Bristol Myers


Criminal Law Austin, Texas

Areas of Practice


“One thing prosecutors know about me is that when I show up on the jury docket and announce ready for trial, I am never bluffing.”

It doesn’t take much to get arrested for DWI these days. You go out for dinner. You have a drink or two. You head home. Along the way you get pulled over for something people do every day without a drop to drink: speeding or not signaling. The next thing you know, you’re trying to balance on one foot while a police officer spotlights you for all the world to see.

The broad array of people I’ve represented on DWI charges (students, teachers, doctors, bankers, plumbers, construction workers, truckers, business owners–you name it, even police and other lawyers) here in the Austin area and throughout the state of Texas proves how easily anyone can end up in this situation. And there is no limit to the fear and disruption a DWI arrest can create in a client’s life. This is just as true for first-time offenders as it is for someone with multiple DWI convictions or who is facing intoxication assault or manslaughter charges.

Properly defending any drunk driving accusation begins with the administrative license revocation (ALR) hearing. The ALR is a civil hearing, completely separate from your DWI case. To avoid an automatic suspension of your license, you must request the hearing within 15 days of your arrest. The officer who arrested you must testify at the ALR on the same topics at issue in your DWI case. Often times, the ALR yields valuable information and allows me to commit the police into a particular version of events long before you come to court on the DWI charge itself.

A DWI can take several months (sometimes well over a year) to resolve, depending on which county and court your case is in. There are typically a couple of court dates at the outset of the case which I can handle without you being in court. During these settings, I gather information related to your case: police reports, videos, 911 calls, breath test records, maintenance records on the breath test machine, the arresting officer’s disciplinary file, inventory sheets from the wrecker service that towed your car, search warrants, photographs of the scene, witness statements, medical records, etc.

You and I will review all the evidence in your case, determine the strength of our position, and map out our battle plans. Several issues can be raised at a pretrial (or “suppression”) hearing to effectively challenge a DWI charge by carving out chunks of the state’s case and limiting what a jury would be allowed to hear at trial. For example:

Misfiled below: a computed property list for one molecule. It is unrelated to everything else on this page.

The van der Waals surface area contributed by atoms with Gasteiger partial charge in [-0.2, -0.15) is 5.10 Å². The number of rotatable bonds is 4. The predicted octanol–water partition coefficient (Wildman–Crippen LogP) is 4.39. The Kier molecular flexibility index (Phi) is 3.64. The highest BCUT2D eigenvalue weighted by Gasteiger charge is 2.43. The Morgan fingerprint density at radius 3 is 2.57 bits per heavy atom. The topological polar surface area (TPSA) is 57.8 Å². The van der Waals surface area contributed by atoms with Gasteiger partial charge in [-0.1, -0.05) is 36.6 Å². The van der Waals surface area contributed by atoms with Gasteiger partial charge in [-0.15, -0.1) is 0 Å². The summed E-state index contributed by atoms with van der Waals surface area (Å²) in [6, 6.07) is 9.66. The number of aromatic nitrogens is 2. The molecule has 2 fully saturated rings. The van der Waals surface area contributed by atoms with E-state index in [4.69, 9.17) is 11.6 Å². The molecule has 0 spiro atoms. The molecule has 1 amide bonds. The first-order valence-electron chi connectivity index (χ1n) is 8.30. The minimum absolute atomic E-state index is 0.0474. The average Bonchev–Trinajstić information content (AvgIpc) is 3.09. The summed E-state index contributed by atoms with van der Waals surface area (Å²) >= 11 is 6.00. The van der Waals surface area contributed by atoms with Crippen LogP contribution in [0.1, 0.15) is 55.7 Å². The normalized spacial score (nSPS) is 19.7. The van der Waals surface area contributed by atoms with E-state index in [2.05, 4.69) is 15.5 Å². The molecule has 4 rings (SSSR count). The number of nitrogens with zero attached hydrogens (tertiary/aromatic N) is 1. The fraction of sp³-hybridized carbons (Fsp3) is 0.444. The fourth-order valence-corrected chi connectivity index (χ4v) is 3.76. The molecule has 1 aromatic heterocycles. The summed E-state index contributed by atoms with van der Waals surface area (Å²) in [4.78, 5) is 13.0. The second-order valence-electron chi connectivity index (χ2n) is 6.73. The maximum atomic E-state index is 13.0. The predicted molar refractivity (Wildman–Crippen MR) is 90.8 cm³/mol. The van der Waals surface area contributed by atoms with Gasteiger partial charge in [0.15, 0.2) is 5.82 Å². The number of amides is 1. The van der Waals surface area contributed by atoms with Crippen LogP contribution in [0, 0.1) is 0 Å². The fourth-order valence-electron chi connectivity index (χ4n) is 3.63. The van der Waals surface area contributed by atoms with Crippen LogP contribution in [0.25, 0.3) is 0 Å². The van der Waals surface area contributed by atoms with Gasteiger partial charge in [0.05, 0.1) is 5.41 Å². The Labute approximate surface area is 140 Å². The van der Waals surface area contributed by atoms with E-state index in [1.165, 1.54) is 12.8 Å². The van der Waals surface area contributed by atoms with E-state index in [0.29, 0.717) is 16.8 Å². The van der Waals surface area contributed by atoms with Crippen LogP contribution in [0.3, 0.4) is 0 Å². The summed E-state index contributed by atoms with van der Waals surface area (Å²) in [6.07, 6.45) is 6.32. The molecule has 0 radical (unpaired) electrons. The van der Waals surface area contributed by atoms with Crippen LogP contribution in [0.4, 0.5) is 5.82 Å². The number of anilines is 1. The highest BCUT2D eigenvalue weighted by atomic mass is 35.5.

• “Reasonable Suspicion”–Did the officer really have a legal reason to stop you?
  • Videos–Were things said on the video that violate the rules of evidence?
  • Arrest procedures–Did the officer properly warn you about your legal rights?
  • Blood Test–For “no refusal” blood draws, was there a valid search warrant?

If there are no pretrial issues in your case, and if the prosecutor has not made a settlement offer that is acceptable to you, then the case will proceed to trial. This still does not mean that your case will actually go to trial. Some of my clients’ best deals come with a jury panel waiting in the hallway. Nevertheless, we will be prepared for the trial when we go to court. One thing prosecutors know about me is that when I show up on the jury docket and announce ready for trial, I am never bluffing.

The vast majority of DWI trials center on the issue of whether or not you were intoxicated. How do you look, act, and sound on the video? No one is perfect, and every video has something for the police and prosecutors to nit-pick. In such cases, I use jury selection to eliminate biased jurors and condition the remainder to stay open to the signs of your sobriety. I usually follow with a strong opening statement, highlighting all the things you did right during your encounter with the police. Most if not all of our evidence comes from my cross-examination of the officer, the length and width of which is determined by the specific facts of your case and the officer’s testimony on direct examination by the prosecutor.

I make full use of the 5th Amendment. Because the burden of proof in a criminal case is on the prosecution, because there is little my client can add to what is seen on video, and because it is human nature (and therefore the jury’s nature) to view a defendant’s honest explanations as self-serving deceit, I rarely advise my clients to testify.